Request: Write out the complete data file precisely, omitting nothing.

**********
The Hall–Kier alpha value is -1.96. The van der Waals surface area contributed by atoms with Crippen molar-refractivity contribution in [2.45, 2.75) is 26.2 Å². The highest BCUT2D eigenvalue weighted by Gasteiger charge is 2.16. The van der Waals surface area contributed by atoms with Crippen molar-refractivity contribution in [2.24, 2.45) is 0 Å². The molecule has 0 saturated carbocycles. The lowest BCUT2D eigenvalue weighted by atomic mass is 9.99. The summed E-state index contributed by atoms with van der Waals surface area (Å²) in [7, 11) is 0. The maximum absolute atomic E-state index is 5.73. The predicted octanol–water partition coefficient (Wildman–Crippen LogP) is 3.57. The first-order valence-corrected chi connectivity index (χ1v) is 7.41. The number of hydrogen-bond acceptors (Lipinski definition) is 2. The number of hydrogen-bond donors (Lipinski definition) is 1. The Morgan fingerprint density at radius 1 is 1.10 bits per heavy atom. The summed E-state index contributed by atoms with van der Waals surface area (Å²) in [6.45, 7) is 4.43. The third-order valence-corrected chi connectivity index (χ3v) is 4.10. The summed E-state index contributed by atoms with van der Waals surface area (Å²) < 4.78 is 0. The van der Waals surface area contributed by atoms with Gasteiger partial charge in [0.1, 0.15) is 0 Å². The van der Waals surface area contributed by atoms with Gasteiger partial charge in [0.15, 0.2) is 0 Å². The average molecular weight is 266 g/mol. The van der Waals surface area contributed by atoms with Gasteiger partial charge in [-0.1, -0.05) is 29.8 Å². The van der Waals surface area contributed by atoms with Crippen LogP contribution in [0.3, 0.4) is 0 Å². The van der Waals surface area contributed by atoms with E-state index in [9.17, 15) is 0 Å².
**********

The Hall–Kier alpha value is -1.96. The van der Waals surface area contributed by atoms with Crippen molar-refractivity contribution in [2.45, 2.75) is 26.2 Å². The highest BCUT2D eigenvalue weighted by Gasteiger charge is 2.16. The van der Waals surface area contributed by atoms with Crippen molar-refractivity contribution in [2.24, 2.45) is 0 Å². The molecule has 0 saturated carbocycles. The lowest BCUT2D eigenvalue weighted by atomic mass is 9.99. The summed E-state index contributed by atoms with van der Waals surface area (Å²) in [7, 11) is 0. The maximum absolute atomic E-state index is 5.73. The predicted octanol–water partition coefficient (Wildman–Crippen LogP) is 3.57. The first-order valence-corrected chi connectivity index (χ1v) is 7.41. The number of hydrogen-bond acceptors (Lipinski definition) is 2. The number of hydrogen-bond donors (Lipinski definition) is 1. The Morgan fingerprint density at radius 1 is 1.10 bits per heavy atom. The summed E-state index contributed by atoms with van der Waals surface area (Å²) in [6.45, 7) is 4.43. The third-order valence-corrected chi connectivity index (χ3v) is 4.10. The summed E-state index contributed by atoms with van der Waals surface area (Å²) < 4.78 is 0. The van der Waals surface area contributed by atoms with Gasteiger partial charge in [0.1, 0.15) is 0 Å². The van der Waals surface area contributed by atoms with Gasteiger partial charge in [0.15, 0.2) is 0 Å². The average molecular weight is 266 g/mol. The van der Waals surface area contributed by atoms with Gasteiger partial charge in [-0.1, -0.05) is 29.8 Å². The van der Waals surface area contributed by atoms with Crippen LogP contribution in [0.3, 0.4) is 0 Å². The van der Waals surface area contributed by atoms with E-state index in [9.17, 15) is 0 Å².